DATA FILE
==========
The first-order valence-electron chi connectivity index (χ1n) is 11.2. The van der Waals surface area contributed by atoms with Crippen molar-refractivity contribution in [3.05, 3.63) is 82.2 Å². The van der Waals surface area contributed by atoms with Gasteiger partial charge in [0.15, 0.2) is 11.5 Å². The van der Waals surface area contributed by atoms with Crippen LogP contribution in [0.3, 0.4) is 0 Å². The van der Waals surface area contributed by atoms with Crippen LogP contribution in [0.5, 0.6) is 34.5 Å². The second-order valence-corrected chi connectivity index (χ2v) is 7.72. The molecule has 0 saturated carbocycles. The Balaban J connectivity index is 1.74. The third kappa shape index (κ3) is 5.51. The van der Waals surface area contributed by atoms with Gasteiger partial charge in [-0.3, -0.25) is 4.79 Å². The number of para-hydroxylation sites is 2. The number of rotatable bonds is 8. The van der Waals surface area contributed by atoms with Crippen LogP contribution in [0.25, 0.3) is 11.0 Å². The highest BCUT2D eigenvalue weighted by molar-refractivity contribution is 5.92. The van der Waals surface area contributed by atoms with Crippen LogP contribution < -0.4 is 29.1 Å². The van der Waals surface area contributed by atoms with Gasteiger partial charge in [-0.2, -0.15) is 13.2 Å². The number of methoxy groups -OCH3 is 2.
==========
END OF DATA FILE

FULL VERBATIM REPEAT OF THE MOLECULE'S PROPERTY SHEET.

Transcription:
The first-order valence-electron chi connectivity index (χ1n) is 11.2. The van der Waals surface area contributed by atoms with Crippen molar-refractivity contribution in [3.05, 3.63) is 82.2 Å². The van der Waals surface area contributed by atoms with Gasteiger partial charge in [0.15, 0.2) is 11.5 Å². The van der Waals surface area contributed by atoms with Crippen LogP contribution in [0.3, 0.4) is 0 Å². The van der Waals surface area contributed by atoms with Crippen LogP contribution in [0.5, 0.6) is 34.5 Å². The second-order valence-corrected chi connectivity index (χ2v) is 7.72. The molecule has 0 saturated carbocycles. The Balaban J connectivity index is 1.74. The third kappa shape index (κ3) is 5.51. The van der Waals surface area contributed by atoms with Gasteiger partial charge in [-0.3, -0.25) is 4.79 Å². The number of para-hydroxylation sites is 2. The number of rotatable bonds is 8. The van der Waals surface area contributed by atoms with Crippen LogP contribution in [0.25, 0.3) is 11.0 Å². The highest BCUT2D eigenvalue weighted by molar-refractivity contribution is 5.92. The van der Waals surface area contributed by atoms with Crippen LogP contribution < -0.4 is 29.1 Å². The van der Waals surface area contributed by atoms with Gasteiger partial charge in [-0.2, -0.15) is 13.2 Å². The number of methoxy groups -OCH3 is 2.